On World Chimpanzee Day, let’s celebrate progress and seek a better future for our ‘closest cousins’
When Dr. Jane Goodall went to Africa to study wild chimpanzees exactly 58 years ago today, she embarked on a career that forever changed the way the world views chimpanzees. Over time, learning of the threats to chimpanzees in both captivity and the wild, Dr. Goodall became a devoted advocate for these animals and other wildlife. Fittingly, July 14th is now World Chimpanzee Day – a day that celebrates chimpanzees, raises awareness about the threats to their survival, such as habitat loss and wildlife trafficking, and promotes better approaches to their care in captivity.
The Humane Society of the United States and its affiliates are committed to protecting chimpanzees across the globe through advocacy and direct care. The breadth of our work includes ending invasive biomedical research on chimpanzees in the United States, ensuring all chimpanzees are protected as endangered species, supporting the work of African sanctuaries and conservation initiatives, rescuing dozens of chimpanzees at risk in Liberia after a long-running research project ended there, ending the exploitation of chimpanzees in roadside zoos and as pets, and working to guarantee that around 225 retired chimpanzees, who still remain in U.S. laboratories, go to sanctuary. We’re also helping chimpanzees directly through our direct care commitments.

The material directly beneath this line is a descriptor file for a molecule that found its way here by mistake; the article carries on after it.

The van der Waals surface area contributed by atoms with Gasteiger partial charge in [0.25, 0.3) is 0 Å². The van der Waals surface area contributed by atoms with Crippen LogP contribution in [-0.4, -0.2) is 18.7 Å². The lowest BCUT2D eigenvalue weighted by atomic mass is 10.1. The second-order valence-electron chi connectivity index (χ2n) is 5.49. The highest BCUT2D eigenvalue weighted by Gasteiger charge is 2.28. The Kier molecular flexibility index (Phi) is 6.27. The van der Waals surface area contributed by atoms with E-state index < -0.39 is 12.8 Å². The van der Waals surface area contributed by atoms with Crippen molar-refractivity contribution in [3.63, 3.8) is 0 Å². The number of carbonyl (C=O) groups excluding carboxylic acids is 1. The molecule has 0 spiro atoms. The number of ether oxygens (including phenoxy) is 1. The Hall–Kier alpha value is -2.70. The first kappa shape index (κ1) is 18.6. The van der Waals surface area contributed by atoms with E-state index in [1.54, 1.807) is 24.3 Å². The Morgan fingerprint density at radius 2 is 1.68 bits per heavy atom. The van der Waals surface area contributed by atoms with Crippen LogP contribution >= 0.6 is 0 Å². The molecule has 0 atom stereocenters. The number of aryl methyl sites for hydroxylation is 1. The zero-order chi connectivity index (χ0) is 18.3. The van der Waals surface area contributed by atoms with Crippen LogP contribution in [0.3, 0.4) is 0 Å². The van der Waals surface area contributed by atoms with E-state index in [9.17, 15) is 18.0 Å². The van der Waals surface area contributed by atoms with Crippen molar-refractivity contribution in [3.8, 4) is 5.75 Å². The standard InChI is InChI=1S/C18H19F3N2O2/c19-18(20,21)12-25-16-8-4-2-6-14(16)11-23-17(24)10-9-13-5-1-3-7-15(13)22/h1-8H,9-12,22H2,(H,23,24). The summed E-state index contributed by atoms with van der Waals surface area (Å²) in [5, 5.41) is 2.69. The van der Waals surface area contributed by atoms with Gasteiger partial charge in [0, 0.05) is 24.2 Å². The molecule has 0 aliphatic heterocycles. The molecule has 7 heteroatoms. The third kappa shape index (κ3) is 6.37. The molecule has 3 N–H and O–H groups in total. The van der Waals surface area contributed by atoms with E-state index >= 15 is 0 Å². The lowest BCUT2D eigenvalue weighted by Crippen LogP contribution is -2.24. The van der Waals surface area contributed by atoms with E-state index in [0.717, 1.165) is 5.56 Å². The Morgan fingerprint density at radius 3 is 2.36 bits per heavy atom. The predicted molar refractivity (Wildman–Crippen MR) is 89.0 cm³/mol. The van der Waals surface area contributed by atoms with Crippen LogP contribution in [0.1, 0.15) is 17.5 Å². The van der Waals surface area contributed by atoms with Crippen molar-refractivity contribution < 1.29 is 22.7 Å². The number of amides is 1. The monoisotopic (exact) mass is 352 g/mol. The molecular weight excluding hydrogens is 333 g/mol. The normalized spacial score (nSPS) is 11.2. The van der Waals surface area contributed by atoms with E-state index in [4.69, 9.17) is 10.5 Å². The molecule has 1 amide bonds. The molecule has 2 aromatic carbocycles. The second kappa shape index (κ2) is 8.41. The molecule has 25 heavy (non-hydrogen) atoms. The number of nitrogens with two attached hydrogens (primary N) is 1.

On World Chimpanzee Day today, I want to share with you the progress we have made for chimpanzees and the work that remains to be done:
Support chimpanzees at Project Chimps and Cleveland Amory Black Beauty Ranch: The need for chimpanzee sanctuaries in the United States is great. We have been pleased to provide major support to Project Chimps, a sanctuary located in Georgia. The New Iberia Research Center in Louisiana has committed to retiring all of its chimpanzees to Project Chimps and 40 have been moved so far, while 170 others are waiting for their transfer to Project Chimps. A recent video of a chimpanzee enjoying a ball pit has brought smiles to many faces. If you’d like to help, you can donate to Project Chimps and help 170 additional chimpanzees make their way to sanctuary.
Long before Project Chimps was established and before we took over the care of the Liberia chimpanzees, our Cleveland Amory Black Beauty Ranch was providing lifetime care for former research chimpanzees at the sanctuary. We provided a home for Nim Chimpsky, famous for his participation in the sign language research that helped to demonstrate the remarkable capacity of chimps to communicate with humans. Now, Lulu and Midge, both chimpanzee residents at the ranch, are enjoying their retirement. Lulu has suffered from strokes and diabetes but because of excellent medical care, she has thrived beyond expectations and we recently threw her a party for her 55th birthday. Donate to Midge, Lulu and the other animals at Black Beauty Ranch.